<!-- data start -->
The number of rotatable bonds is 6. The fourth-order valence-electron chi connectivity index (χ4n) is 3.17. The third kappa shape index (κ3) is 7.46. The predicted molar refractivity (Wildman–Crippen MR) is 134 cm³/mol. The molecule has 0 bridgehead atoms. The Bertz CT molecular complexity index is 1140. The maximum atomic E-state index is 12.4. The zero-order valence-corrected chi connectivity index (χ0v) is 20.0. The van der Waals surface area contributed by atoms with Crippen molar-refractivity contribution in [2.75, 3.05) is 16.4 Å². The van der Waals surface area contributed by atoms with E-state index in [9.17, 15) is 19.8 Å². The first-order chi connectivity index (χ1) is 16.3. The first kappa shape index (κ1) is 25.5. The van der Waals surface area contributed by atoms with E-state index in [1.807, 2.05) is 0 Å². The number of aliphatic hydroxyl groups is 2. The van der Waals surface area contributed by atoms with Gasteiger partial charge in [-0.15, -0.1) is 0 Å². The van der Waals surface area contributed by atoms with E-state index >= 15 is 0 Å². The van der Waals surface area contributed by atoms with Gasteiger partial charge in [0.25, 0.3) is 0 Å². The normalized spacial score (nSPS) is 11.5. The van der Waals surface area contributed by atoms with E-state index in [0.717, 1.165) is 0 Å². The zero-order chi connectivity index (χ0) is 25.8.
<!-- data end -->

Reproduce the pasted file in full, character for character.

The number of rotatable bonds is 6. The fourth-order valence-electron chi connectivity index (χ4n) is 3.17. The third kappa shape index (κ3) is 7.46. The predicted molar refractivity (Wildman–Crippen MR) is 134 cm³/mol. The molecule has 0 bridgehead atoms. The Bertz CT molecular complexity index is 1140. The maximum atomic E-state index is 12.4. The zero-order valence-corrected chi connectivity index (χ0v) is 20.0. The van der Waals surface area contributed by atoms with Crippen molar-refractivity contribution in [2.75, 3.05) is 16.4 Å². The van der Waals surface area contributed by atoms with E-state index in [9.17, 15) is 19.8 Å². The first-order chi connectivity index (χ1) is 16.3. The first kappa shape index (κ1) is 25.5. The van der Waals surface area contributed by atoms with E-state index in [1.807, 2.05) is 0 Å². The number of aliphatic hydroxyl groups is 2. The van der Waals surface area contributed by atoms with Gasteiger partial charge in [-0.15, -0.1) is 0 Å². The van der Waals surface area contributed by atoms with E-state index >= 15 is 0 Å². The van der Waals surface area contributed by atoms with Gasteiger partial charge in [0.25, 0.3) is 0 Å². The normalized spacial score (nSPS) is 11.5. The van der Waals surface area contributed by atoms with E-state index in [0.717, 1.165) is 0 Å². The zero-order chi connectivity index (χ0) is 25.8.